Wednesday, January 11, 2017

Jonson's poem on Shakespeare

For convenience's sake, here is the poem

Analyze your assigned section of Jonson's "To the Memory of My Beloved, Mr. William Shakespeare" (149-51) and write up a one-page paper explaining what the lines are saying (literally), which line or lines is most effective as poetry (meter, sound, hidden effects), and how your part contributes to the entire poem as a whole.  Due Tuesday, 17 January, by 9 a.m., via email.

B  ll. 11-18. (Why does the poem not begin at l. 17?)

In lines eleven through eighteen of Ben Johnson’s “To the Memory of My Beloved…Shakespeare” the author’s literal words are essentially:

With clever ulterior motives or with the intention to give fake praise/ with the intention to tear down while pretending to build up/ to extoll may seem like some skeevy person or a prostitute complimenting a dignified married lady/ compliments from such people would be an insult/ But you [Shakespeare] have proved yourself against your detractors/ you are above needing to get vengeance on your critics or even bothering to wish them harm/ I’ll start by referring to you as the embodiment of the era/ the reason people applaud and love theatre (11-18)

Johnson argues that his motive is wholesome in extolling the virtues of Shakespeare. He states that his intent is not malicious or that he is not giving false praise with the ulterior motive of pointing out flaws in Shakespeare’s skill (although later in the work he seems to take a dig at Shakespeare’s lack of language acquisition). The author further concedes that his skills are viewed as less than Shakespeare’s and, as such, his praise may seem like a prostitute complimenting a dignified married woman (13-14). 
Of all the lines, “Or crafty malice might pretend this praise” is particularly poetic with its use of consonance in malice and might and again with pretend and praise. The same line uses heavy assonance particularly with “a” in ‘crafty’ and beginning of ‘malice’, the “i” sound in the end of ‘malice’, ‘this’, and even ‘praise’ to an extent.  There is further consonance with the repetition of a hissing sound in ‘malice’, ‘this’, and ‘praise’. This line also seems to be written in iambic pentameter. Other lines within the poem are written with different meter and rhythm. The line “The applause, delight, the wonder of our stage” has eleven beats which means it incorporates a half foot. The line is also not a regular unstressed-stressed pattern. This line is also effective since the irregular rhythm causes the reader to trip somewhat and read more slowly and carefully.
Lines eleven through eighteen of the text serve as a preamble: they contribute to the work as a whole by establishing the motive of the author, Ben Johnson. In stating that he is aware that he is viewed “unworthy” to comment on Shakespeare’s works, Johnson addresses this criticism and gives more credence to his poem. Had the poem began at line seventeen, any rivalry or disparity between the two writers could detract from the poem. In addressing these potential issues himself, Johnson removes the question of whether or not he is legitimately praising Shakespeare or if it is satirical and the reader is able to enjoy the work as it was meant: as an elegy.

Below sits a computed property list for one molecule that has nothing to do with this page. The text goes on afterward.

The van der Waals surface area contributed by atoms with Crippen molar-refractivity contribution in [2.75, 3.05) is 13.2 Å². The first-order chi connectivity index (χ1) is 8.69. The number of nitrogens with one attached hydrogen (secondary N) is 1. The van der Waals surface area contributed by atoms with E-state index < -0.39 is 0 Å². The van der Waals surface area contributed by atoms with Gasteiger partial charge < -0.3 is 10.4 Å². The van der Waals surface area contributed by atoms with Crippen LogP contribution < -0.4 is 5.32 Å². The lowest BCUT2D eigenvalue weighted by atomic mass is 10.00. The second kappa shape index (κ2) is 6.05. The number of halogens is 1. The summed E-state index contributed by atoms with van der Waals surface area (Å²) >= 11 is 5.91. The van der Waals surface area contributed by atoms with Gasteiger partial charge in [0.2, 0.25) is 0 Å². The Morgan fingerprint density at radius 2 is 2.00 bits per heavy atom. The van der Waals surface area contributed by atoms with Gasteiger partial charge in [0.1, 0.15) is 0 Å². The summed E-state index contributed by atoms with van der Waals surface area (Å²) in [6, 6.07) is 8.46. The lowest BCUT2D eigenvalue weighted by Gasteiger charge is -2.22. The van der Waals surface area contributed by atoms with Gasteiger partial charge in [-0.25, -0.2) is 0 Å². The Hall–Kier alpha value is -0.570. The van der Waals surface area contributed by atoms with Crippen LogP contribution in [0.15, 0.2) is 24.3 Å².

To answer the question of “Why does the poem not start at 1. 17” I do not have an exact answer but I have an idea. I believe the poem starts after 1. 17 because it gets you into the reading of the poem and gets you excited to read what is next. Starting with line 11 from my assigned section I gathered that there is deceiving acts occurring and that they are purposely being evil. Line 12 gives off an even more descriptive version of line 11 because it is backing it up and stating that where something is going right they will bring wrong to it. Line 13 is showing us that the reason for these problems is because of women in a brothel? A woman that perhaps does not respect her self and neither do the men in her life. Line 14 is implying that there is a married women being talked about and nothing would upset her more than to have whore women admiring her and all she does for her husband and household. Line 15 is indicating that there is proof the whore’s did something wrong and there is a way to show they are in the wrong. Line 16 is describing that despite the need or wants to be better or do better they will not change. Line 17 is about beginning the action on the stage for the play. Lastly line 18 is about the atmosphere of the theater and being on stage with people applauding and taking in everything about the experience. My 8 lines in my opinion are crucial to the poem as a whole because they are describing important characters and information in the play. This poems sound and rhythm is well put together. The last word in some of the sentences rhymes with previous ones and it has that pattern throughout the stanzas.

D-F ll. 25-40

Explanation of lines 25-40:
That I am comparing you, I excuse myself
But I only mean that you hold your own, and then some, with the great incomparable poets
But if I thought my judgment impaired by age, I could compare you surely to your contemporaries
I would speak of your superiority when compared to Lyly, Kyd, or Marlowe
And though you possess less formal education than those mentioned, your works would hold their own
if Euripides, Sophocles, Pacuvius, and Accius were called to life again to witness your dramas and comedies
your work would stand above even the hallowed and revered Greeks and Romans

In my uneducated estimation, the most effective line within these lines of the poem is line 39, Of all that insolent Greece or haughty Rome. I chose this because the meter appears to change to me. The poem is written in iambic pentameter, but in this line it appears to be eleven syllables. I am sure that in my unpracticed ear, I am missing something, but I cannot reconcile nor discover the reasoning. The poem is written in couplets and this line, like many throughout the poem, uses enjambment. There is both a harshness and discordant sound in the consonants used here, which I felt reflected the feeling of the poet. Both haughty and insolent are somewhat severe to the ear. It is in this particular line that Johnson’s reverence becomes most vehement.
While the poem, overall, places Shakespeare in high esteem, I think it is the comparisons found in lines 25-40 with the most esteemed poets of the past that exemplifies the regard in which Johnson holds Shakespeare. With these exhaustive comparisons, he leaves no room for doubt Shakespeare’s timeless greatness.